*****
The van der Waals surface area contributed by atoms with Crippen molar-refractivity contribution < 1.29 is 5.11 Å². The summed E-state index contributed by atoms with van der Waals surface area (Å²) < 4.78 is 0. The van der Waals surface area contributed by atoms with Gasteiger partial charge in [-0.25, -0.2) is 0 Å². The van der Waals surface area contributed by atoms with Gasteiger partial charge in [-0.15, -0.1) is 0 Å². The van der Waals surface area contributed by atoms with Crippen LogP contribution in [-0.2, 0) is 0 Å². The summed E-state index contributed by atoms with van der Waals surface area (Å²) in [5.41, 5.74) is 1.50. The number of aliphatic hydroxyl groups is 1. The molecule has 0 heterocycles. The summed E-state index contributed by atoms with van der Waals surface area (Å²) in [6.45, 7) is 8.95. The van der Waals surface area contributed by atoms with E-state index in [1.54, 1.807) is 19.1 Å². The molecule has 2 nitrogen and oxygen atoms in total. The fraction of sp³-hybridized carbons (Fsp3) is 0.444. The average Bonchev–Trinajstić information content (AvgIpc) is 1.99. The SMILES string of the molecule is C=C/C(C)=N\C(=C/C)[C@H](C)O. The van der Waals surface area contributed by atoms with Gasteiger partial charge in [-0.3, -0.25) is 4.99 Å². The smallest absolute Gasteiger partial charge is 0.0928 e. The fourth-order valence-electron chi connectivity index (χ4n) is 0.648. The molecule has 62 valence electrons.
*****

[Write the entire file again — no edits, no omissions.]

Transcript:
The van der Waals surface area contributed by atoms with Crippen molar-refractivity contribution < 1.29 is 5.11 Å². The summed E-state index contributed by atoms with van der Waals surface area (Å²) < 4.78 is 0. The van der Waals surface area contributed by atoms with Gasteiger partial charge in [-0.25, -0.2) is 0 Å². The van der Waals surface area contributed by atoms with Gasteiger partial charge in [-0.15, -0.1) is 0 Å². The van der Waals surface area contributed by atoms with Crippen LogP contribution in [-0.2, 0) is 0 Å². The summed E-state index contributed by atoms with van der Waals surface area (Å²) in [5.41, 5.74) is 1.50. The number of aliphatic hydroxyl groups is 1. The molecule has 0 heterocycles. The summed E-state index contributed by atoms with van der Waals surface area (Å²) in [6.45, 7) is 8.95. The van der Waals surface area contributed by atoms with E-state index in [1.54, 1.807) is 19.1 Å². The molecule has 2 nitrogen and oxygen atoms in total. The fraction of sp³-hybridized carbons (Fsp3) is 0.444. The average Bonchev–Trinajstić information content (AvgIpc) is 1.99. The SMILES string of the molecule is C=C/C(C)=N\C(=C/C)[C@H](C)O. The van der Waals surface area contributed by atoms with Gasteiger partial charge in [-0.3, -0.25) is 4.99 Å². The smallest absolute Gasteiger partial charge is 0.0928 e. The fourth-order valence-electron chi connectivity index (χ4n) is 0.648. The molecule has 62 valence electrons.